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Hoffmann, R. A wiki for the life sciences where authorship matters. Nature Genetics (2008)

Cloning of a cDNA encoding an aldehyde dehydrogenase and its expression in Escherichia coli. Recognition of retinal as substrate.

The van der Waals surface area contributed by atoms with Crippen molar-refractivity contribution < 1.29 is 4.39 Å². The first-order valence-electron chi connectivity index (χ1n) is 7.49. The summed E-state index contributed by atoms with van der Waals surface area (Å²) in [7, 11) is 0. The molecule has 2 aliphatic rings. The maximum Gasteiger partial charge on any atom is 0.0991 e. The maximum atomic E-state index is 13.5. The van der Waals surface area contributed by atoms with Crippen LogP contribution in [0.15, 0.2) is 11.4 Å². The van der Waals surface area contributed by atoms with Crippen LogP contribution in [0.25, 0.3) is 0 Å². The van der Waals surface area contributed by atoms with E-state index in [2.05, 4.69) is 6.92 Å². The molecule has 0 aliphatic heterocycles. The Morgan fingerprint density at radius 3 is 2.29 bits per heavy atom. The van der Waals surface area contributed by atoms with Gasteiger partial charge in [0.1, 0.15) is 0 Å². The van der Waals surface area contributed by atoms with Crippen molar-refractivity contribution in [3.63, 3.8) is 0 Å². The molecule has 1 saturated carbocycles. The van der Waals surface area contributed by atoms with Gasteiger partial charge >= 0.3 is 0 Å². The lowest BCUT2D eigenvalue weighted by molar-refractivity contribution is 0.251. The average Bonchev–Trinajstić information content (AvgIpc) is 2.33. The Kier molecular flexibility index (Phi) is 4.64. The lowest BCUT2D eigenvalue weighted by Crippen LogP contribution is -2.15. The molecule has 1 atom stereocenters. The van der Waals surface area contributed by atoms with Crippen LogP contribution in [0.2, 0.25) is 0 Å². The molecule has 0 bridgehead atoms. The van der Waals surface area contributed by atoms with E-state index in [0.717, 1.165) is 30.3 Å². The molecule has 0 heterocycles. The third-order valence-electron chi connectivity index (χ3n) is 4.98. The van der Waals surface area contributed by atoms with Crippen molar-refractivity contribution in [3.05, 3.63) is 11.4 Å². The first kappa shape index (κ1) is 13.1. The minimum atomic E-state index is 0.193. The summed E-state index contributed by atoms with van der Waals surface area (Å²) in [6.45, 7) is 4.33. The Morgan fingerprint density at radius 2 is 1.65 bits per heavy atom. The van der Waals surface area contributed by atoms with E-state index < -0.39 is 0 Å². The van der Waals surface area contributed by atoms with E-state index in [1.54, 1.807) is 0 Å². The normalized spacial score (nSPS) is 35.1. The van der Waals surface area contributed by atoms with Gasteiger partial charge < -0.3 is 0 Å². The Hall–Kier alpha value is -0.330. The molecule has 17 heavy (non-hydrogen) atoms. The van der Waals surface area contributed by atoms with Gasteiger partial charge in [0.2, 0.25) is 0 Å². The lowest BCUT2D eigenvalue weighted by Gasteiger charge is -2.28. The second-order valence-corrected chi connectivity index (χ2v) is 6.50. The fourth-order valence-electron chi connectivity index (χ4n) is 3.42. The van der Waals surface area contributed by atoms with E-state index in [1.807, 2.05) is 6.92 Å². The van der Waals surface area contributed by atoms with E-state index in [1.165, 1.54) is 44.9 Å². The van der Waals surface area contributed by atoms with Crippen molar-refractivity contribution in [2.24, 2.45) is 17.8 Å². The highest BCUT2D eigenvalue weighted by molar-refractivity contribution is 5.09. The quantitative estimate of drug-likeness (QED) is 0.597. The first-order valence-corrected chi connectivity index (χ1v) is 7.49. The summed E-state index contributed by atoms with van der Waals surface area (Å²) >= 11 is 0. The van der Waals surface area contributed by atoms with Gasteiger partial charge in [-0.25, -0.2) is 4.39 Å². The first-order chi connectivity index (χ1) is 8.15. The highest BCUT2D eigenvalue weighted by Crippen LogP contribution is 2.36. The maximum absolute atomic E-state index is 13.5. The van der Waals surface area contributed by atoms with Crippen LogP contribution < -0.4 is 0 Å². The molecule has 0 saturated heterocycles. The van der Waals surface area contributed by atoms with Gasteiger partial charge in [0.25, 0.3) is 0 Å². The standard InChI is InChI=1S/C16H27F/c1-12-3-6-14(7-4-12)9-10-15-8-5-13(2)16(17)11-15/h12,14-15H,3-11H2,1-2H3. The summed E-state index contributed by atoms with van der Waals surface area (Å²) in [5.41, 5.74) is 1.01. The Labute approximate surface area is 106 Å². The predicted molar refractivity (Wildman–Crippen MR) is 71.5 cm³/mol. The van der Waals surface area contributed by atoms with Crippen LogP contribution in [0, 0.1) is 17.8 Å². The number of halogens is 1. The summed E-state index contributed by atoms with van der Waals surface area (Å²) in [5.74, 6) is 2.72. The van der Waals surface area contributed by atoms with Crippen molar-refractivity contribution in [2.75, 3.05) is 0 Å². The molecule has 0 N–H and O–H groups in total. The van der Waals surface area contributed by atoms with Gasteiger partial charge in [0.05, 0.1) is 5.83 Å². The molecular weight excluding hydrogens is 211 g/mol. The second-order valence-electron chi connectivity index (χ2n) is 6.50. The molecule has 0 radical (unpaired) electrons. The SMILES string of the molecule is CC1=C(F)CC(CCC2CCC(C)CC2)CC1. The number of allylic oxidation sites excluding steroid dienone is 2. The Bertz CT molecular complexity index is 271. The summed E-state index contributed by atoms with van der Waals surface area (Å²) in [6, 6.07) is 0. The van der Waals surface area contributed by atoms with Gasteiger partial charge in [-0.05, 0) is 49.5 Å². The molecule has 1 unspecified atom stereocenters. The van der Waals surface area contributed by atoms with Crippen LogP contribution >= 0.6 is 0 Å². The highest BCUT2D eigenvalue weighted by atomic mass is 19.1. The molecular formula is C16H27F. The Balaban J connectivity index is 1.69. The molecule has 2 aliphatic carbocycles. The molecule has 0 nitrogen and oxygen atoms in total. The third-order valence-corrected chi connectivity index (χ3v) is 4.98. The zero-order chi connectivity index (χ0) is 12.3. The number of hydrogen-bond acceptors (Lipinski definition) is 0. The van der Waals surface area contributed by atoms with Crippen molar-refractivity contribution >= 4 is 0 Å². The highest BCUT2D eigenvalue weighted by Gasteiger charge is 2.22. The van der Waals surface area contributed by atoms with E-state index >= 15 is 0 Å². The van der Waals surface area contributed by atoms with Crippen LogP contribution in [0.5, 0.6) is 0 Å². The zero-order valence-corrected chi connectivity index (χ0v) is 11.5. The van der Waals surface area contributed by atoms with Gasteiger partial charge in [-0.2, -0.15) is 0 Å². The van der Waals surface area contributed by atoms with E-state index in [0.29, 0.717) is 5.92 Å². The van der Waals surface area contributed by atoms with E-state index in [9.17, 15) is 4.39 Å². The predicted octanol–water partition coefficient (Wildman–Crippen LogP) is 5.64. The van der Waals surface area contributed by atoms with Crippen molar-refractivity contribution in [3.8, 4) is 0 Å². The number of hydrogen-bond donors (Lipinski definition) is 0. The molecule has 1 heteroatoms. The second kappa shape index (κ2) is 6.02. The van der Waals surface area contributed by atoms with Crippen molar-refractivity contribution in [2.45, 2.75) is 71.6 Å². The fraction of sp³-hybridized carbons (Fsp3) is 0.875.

The biosynthesis of the hormone retinoic acid from retinol (vitamin A) involves two sequential steps, catalyzed by retinol dehydrogenases and retinal dehydrogenases, respectively. This report describes the cloning of a cDNA encoding a heretofore unknown aldehyde dehydrogenase from a rat testis library and its expression in Escherichia coli. This enzyme has been designated retinal dehydrogenase, type II, RalDH(II). The deduced amino acid sequence of RalDH(II) had the highest identity with mammalian aldehyde dehydrogenases that feature low Km values (microM) for retinal: human ALDH1 (72.2%), rat retinal dehydrogenase, type I (71.5%), bovine retina (72.7%), and mouse AHD-2 (71.5%). RalDH(II) expressed in E. coli recognizes as substrates free retinal, with a Km of approximately 0.7 microM, and cellular retinol-binding protein-bound retinal, with a Km of approximately 0.2 microM. RalDH(II) also can utilize as substrate retinal generated in situ by microsomal retinol dehydrogenases, from the physiologically most abundant substrate: retinol bound to cellular retinol-binding protein. Rat testis expresses RalDH(II) mRNA most abundantly, followed by (relative to testis): lung (6.7%), brain (6.3%), heart (5.2%), liver (4.4%), and kidney (2.7%). RalDH(II) does not recognize citral, benzaldehyde, acetaldehyde, and propanal efficiently as substrates, but does metabolize octanal and decanal efficiently. These data support a function for RalDH(II) in the pathway of retinoic acid biogenesis.[1]


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